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Early in the darktable manual (p13 of the pdf) there is the line:

"If you start your workflow from a raw image, you will need to have your final output sharpened."

Which confused me a little bit. Is one of the following interpretations correct or is there a better reasoning?

  • "In camera jpeg conversion includes a little sharpening so you'll want to replicate that"
  • "Humans like sharper images than the camera 'sees' so we all adapt by sharpening everything.
  • "There's something about RAW that implicity reduces the sharpness and you need to compensate"

(There is a similar question, but that focuses on a general sharpening of all digital files, and this interesting question is about the ordering of the steps)

  • 2
    As currently asked, this is probably a better question for the authors of the manual, don't you think? :) – junkyardsparkle Nov 28 '18 at 20:45
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All of your "interpretations" are technically incorrect because there is nothing in the statement or context (as you've described) to imply any of them. You shouldn't read more into the statement than what it actually says. That is not to say that there is no underlying reason for the statement, just that you cannot divine what that reason is.

That said, your proposed statements are often true, so most analog-to-digital image captures do benefit from some sharpening. Interpolation is inherently "blurry", which sharpening can counteract to some extent.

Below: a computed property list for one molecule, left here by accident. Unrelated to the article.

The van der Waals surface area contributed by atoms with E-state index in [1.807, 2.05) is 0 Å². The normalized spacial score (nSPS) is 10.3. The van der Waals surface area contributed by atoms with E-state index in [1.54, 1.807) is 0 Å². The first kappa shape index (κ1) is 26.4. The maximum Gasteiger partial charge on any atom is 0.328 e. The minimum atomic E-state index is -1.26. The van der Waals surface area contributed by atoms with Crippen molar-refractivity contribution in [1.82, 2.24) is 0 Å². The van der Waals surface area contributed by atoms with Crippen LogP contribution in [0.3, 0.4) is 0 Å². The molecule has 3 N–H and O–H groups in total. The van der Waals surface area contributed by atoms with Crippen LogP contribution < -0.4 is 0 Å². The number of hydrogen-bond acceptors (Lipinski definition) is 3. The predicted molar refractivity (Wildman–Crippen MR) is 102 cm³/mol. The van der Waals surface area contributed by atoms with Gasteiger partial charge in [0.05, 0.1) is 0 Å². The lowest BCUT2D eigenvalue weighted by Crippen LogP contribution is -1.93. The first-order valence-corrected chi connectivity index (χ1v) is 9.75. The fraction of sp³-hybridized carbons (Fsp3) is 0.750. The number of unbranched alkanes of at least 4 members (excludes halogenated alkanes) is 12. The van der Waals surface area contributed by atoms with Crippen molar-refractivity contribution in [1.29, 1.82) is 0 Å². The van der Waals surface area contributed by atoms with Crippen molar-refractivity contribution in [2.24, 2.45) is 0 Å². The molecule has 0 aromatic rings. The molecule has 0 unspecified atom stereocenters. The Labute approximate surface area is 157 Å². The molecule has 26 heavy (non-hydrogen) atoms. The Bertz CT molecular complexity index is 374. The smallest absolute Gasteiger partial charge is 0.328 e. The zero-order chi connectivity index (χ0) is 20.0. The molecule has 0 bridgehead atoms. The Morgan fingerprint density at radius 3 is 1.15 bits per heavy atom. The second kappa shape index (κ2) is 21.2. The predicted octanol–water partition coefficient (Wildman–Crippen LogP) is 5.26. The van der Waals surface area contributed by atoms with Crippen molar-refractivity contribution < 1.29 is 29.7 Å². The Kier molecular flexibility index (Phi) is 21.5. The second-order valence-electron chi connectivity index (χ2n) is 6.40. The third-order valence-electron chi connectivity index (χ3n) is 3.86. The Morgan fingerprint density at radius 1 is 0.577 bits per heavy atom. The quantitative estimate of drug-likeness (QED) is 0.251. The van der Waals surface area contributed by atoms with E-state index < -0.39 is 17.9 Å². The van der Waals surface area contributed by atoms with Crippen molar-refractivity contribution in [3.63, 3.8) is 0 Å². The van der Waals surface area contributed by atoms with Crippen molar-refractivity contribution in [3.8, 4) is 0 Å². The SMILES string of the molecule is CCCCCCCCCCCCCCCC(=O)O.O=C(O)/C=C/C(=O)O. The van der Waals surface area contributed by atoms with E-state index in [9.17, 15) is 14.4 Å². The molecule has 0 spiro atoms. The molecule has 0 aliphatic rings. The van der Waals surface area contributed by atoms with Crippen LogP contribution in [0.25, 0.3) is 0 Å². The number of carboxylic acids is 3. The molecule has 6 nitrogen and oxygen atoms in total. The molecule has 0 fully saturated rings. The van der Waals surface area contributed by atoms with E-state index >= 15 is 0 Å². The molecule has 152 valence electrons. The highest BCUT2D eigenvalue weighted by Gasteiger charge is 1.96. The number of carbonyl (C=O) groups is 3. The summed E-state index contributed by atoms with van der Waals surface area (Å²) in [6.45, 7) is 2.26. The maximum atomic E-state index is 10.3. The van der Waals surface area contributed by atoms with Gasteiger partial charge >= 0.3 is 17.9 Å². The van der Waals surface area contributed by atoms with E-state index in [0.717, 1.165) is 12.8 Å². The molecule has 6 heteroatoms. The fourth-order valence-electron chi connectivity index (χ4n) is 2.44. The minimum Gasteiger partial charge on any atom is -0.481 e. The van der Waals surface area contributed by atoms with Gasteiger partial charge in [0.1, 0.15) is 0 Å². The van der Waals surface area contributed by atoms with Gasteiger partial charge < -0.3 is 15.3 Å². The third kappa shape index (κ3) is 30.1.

• Yeah, I read it as a generalized acknowledgement that, while some sharpening is typically required post-demosaicing in order to get the results that many people will be looking for, darktable doesn't do this in a baked-in, invisible way... but does enable the sharpen module by default. – junkyardsparkle Nov 28 '18 at 20:43
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I looked into this a couple of years ago as I noted that at 1:1, images were not as sharp as they used to be.

The reason I came up with was that the image processing in Darktable when working with RAW images, and Exporting with the HQ option selected, the RAW images were kept at full resolution throughout the export option which made the process very slow for just a little more detail that was only noticeable at 1:1.

I recall having a conversation with a software developer about this and this was his explanation.

I believe that this has now been disabled as a default to speed up the process.

However, I no longer use Darktable, but it still seems the most logical explanation and thus the reason for the disclaimer.

If Darktable is using a downsampling algorithm to speed up the process, then the image will not be as sharp and require sharpening at the end of development which is what they are suggesting.

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